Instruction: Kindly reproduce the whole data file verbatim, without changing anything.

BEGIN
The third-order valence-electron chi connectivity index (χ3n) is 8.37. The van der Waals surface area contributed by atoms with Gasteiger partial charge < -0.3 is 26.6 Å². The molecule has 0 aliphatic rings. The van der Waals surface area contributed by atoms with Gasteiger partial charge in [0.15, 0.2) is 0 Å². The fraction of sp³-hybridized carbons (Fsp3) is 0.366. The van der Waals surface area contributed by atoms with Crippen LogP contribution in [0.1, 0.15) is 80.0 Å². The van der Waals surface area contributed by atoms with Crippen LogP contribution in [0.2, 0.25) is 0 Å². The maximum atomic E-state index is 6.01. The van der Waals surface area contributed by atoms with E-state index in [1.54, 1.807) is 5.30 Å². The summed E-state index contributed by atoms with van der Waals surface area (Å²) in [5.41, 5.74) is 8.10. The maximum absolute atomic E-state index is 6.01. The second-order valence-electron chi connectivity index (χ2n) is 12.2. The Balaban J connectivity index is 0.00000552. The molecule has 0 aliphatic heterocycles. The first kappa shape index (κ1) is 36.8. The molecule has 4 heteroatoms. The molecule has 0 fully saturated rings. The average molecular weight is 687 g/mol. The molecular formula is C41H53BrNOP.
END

The third-order valence-electron chi connectivity index (χ3n) is 8.37. The van der Waals surface area contributed by atoms with Gasteiger partial charge < -0.3 is 26.6 Å². The molecule has 0 aliphatic rings. The van der Waals surface area contributed by atoms with Gasteiger partial charge in [0.15, 0.2) is 0 Å². The fraction of sp³-hybridized carbons (Fsp3) is 0.366. The van der Waals surface area contributed by atoms with Crippen LogP contribution in [0.1, 0.15) is 80.0 Å². The van der Waals surface area contributed by atoms with Crippen LogP contribution in [0.2, 0.25) is 0 Å². The maximum atomic E-state index is 6.01. The van der Waals surface area contributed by atoms with E-state index in [1.54, 1.807) is 5.30 Å². The summed E-state index contributed by atoms with van der Waals surface area (Å²) in [5.41, 5.74) is 8.10. The maximum absolute atomic E-state index is 6.01. The second-order valence-electron chi connectivity index (χ2n) is 12.2. The Balaban J connectivity index is 0.00000552. The molecule has 0 aliphatic heterocycles. The first kappa shape index (κ1) is 36.8. The molecule has 4 heteroatoms. The molecule has 0 fully saturated rings. The average molecular weight is 687 g/mol. The molecular formula is C41H53BrNOP.